defined terms, if at all.
3 years after govt. contracted for sale the Cities raised issue.
Appealed No 79-3803 10/13/1981 BOR was required to submit CAP plan to congress by 9/1969, but
it wasn't until 6/1969 that the Navajo steering committee reached a
decision to build the gen. Court ruled in favor of BOR as the Cities
were in the know as to the surplus and didn't offer to buy.
12 Central Lincoln Peoples' Utlity No. 81-7561 4/6/1982 CLPU/BPA BPA offered to Direct Service Industrial (DSI) customers, mostly a
District et al vs heirarchy of non-firm power that is surplus to project needs. CLPU
Johnson Admin of BPA contends that the allocation of surplus non-firm should be sold according
to preference provisions and only if preference customers needs
are met then something could be provided to DSI's. BPA argues
that the DSI's higher rates subsidize the rates of preference customers
DSI's still needed some resource assurance. Court found that while
BPA's intent was to serve the preference clause it's scheme was
still inconsistent with preference law.
13 Aluminum Co. of America et al No. 82-1071 6/5/1984 ACA/CLPU US Supreme Court reversed and remanded the Ninth Circuit Court's
vs. CLPU previous ruling. The Pacific Northwest Electric Power Planning and
Follow up suit to previous suit Conservation Act does not require DSI power to be interruptible to
meet the non-firm power desires of preference customers.
14 Basin Electric Power Cooperative No. CV-84-138-H 1/11/1985 BEPC/MPSC MPSC challenged BEPC's sale of power to WAPA using BPA transmission.
vs. Montana Public Service Commission WAPA/BPA Claim stated MPSC lacked authority to enforce environmental standards and
WAPA & BPA lakced standing under the Administrative Procedure Act to invalidate the
power transfer. 4/15/1982 BEPC sold to WAPA power from the Antelope Valley
Station generation for use by consumers in CA. 185MW for 5 years. WAPA
entered MOU with BPA for transmission across Montana. MPSC intervened
on grounds that WAPA and BPA violated NEPA by failing to provide a Environmental
Assessment or an Environmental Impact Statement on the power supply contract
or the transmission MOU or the Intertie Access Policy of BPA. The MPSC claims
the transactions will degrade the human environment, adversely effect Montana
ratepayers, and that MPSC has a right under NEPA to comment on the impacts
to the environment. The court found that MPSC lacks the authority and standing
to assert such claims. Stated that the MPSC is not charged with environmental
quality. The claim is denied based on lack of authority to regulate outside of
ratesetting practices and the sale of power to WAPA was prudent.
15 Arvin-Edison Water Storage Nos. 82-2466, 83-0232 3/28/1985 AEWSD/HODEL 11 Irrigation and water storage districts organized under CA law
District vs. Don Hodel challenged decisions made by government concerning CVP. No super-
preference for irrigation districts. All preference customers are
equal. Irrigators are not entitled to PUP rates (if calculated). CVP load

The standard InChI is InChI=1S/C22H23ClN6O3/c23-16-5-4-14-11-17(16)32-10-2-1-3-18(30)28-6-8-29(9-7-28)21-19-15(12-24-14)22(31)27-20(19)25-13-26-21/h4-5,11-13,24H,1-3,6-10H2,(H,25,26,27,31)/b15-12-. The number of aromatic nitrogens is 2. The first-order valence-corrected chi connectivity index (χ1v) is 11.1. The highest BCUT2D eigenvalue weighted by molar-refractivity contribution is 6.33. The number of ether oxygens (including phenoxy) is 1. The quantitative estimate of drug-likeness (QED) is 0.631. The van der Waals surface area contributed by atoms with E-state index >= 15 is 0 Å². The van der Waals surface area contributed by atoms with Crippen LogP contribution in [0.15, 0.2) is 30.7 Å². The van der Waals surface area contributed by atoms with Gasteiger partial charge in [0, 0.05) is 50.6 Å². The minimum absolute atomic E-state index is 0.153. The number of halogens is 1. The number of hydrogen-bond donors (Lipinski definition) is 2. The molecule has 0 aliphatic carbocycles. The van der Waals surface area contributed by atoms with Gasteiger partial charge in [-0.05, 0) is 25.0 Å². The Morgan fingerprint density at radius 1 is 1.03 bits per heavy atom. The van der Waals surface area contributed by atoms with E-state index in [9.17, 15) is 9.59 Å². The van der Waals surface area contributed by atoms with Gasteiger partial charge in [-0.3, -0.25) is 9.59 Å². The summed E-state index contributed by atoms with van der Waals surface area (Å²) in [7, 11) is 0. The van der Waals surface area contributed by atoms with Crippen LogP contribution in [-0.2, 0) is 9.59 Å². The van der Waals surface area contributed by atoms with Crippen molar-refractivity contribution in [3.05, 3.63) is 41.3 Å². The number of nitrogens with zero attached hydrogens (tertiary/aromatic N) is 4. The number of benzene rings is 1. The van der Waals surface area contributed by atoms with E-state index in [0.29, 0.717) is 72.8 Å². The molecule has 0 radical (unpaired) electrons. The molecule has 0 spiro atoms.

was increased by 102MW and concern over sufficent generation to cover.
Would BOR's aggressive approach to available power impair the
efficiency of project for irrigation purposes? Does it increase rates making the
project less efficient? Basically Western can market what it believes to
be pertinent to the extent it does not impair on the efficiency of the project.
16 Electricities of North Carolina Inc. No. 84-2271 10/10/1985 NC/VA/SC Utilities NC/SC/VA muni's seeking judicial review of final power marketing policy of SEPA
NC/VA/SC Muni's conglomerate aka "ElectriCities" Appeal of original case. SEPA decided to retain pre-existing allocations to
vs. SEPA Geisinger & vs. SEPA customers and to impose a 150-mile radius limitation. Plantiffs argue that
Donald Hodel Secretary of Energy there was improper political influence when developing the plan/policies.
Court sided with SEPA stating that SEPA's actions were nonreviewable because
"committed to agency discretion by law" and that SEPA's policy, even if subject
to judicial review, was not arbitrary, capricious, or an abuse of discretion.
SEPA conducted a public process to determine the marketing policy. ElectriCities
provided comments to the effect that SEPA should allocate to all interested
preference entities proporionately equal allocations. SEPA held two more PCF's
SEPA published that the # of customers would increase from 150 to
204. Included in the increased customers were a few of the Plantiffs. Would
still maintain contracts to existing customers. New customers would only get
power as available from upgrades/expansion and to be shared with existing.
Plantiffs claim that SEPA's preference to existing customers and geographic
limitation of 150-mile radius constitute an abuse of discretion and was in
violation of the Flood Control Act of 1944 which calls for "most widespread use
thereof at lowest possible rates…"
17 ElectriCities of North Carolina Inc. No. C-C-85-384-P 10/30/1985 ElectriCities/SEPA/ ElectriCities again claims that SEPA violated the Flood Control Act of 1944,
vs SEPA et al (Several SEPA GA Pwr/AL Pwr/Gulf Pwr/MS Pwr procedural provisions of the DOE Org.Act and the Administrative Procedure Act
Customers) Claim SEPA made determinations, sales, and allocations of power in certain
contracts withouth first publishing the proposed rule or order and policy. Further
claims the private Defendants violated applicable state laws by their alleged
intentional interference with prospective business relations. Again sited SEPA's
public process with multitude of PCF's related to marketing policy and allocations.